Christmas eve night, about nine o'clock. Basket slung over one arm and bumping into my hip with every step, I trudge through the snow. The ribbon wound around the basket's slim handle glistens in a hint of milky moonlight, gold thread woven in elaborate patterns through the deep red cloth. In the basket, a red pillar candle and two tapers — scented "seasonal berry" — jostle in a nest of intertwined greens, bits of douglas fir and blue spruce smelling sweetly of bent needles and dried sap; wedged among them, the frankincense sticks, the crystal bowl full of dark sunflower seeds and dried cranberries, the small jar of spring water decorated with silvery snowflake designs and curled bits of blue string. The snow crunches as I feel my way along the un-shoveled path through the park, some of it falling onto the tops of my moccasin-like shoes and slipping down inside to melt against bare skin.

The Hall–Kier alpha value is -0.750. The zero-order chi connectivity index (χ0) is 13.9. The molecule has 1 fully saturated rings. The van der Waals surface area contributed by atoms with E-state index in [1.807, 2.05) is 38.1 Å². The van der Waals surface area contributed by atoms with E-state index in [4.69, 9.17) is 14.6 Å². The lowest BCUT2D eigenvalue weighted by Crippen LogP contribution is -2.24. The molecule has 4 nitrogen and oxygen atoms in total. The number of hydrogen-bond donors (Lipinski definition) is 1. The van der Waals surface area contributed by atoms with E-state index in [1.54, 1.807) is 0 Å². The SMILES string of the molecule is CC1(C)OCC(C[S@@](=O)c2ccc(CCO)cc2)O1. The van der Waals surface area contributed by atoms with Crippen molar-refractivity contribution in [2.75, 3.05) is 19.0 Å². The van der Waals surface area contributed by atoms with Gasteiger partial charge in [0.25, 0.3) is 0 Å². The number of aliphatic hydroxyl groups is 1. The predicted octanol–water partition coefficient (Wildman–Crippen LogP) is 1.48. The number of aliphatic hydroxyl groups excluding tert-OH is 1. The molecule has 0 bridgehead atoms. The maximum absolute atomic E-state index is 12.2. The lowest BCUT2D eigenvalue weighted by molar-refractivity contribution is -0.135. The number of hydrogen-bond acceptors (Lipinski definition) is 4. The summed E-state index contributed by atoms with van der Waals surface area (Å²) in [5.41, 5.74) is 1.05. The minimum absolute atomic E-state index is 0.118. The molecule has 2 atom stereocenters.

For several years now, I have thought of waiting tables as a hunter-gatherer kind of job. Each morning, I stalk my prey at their usual watering hole, serving up coffee and eggs with a sleek and casual smile; I am quiet, unobtrusive; I bide my time. My earnings are gifts from the gods of generosity and good luck, coming in unpredictable floods and trickles. I gather the silvery coins from the tabletops, I fold the bills into my apron pocket, and I move on again, cleaning, preparing for the breakfast rush, the lunch rush, the next herd to come and go. I'm no agriculturalist.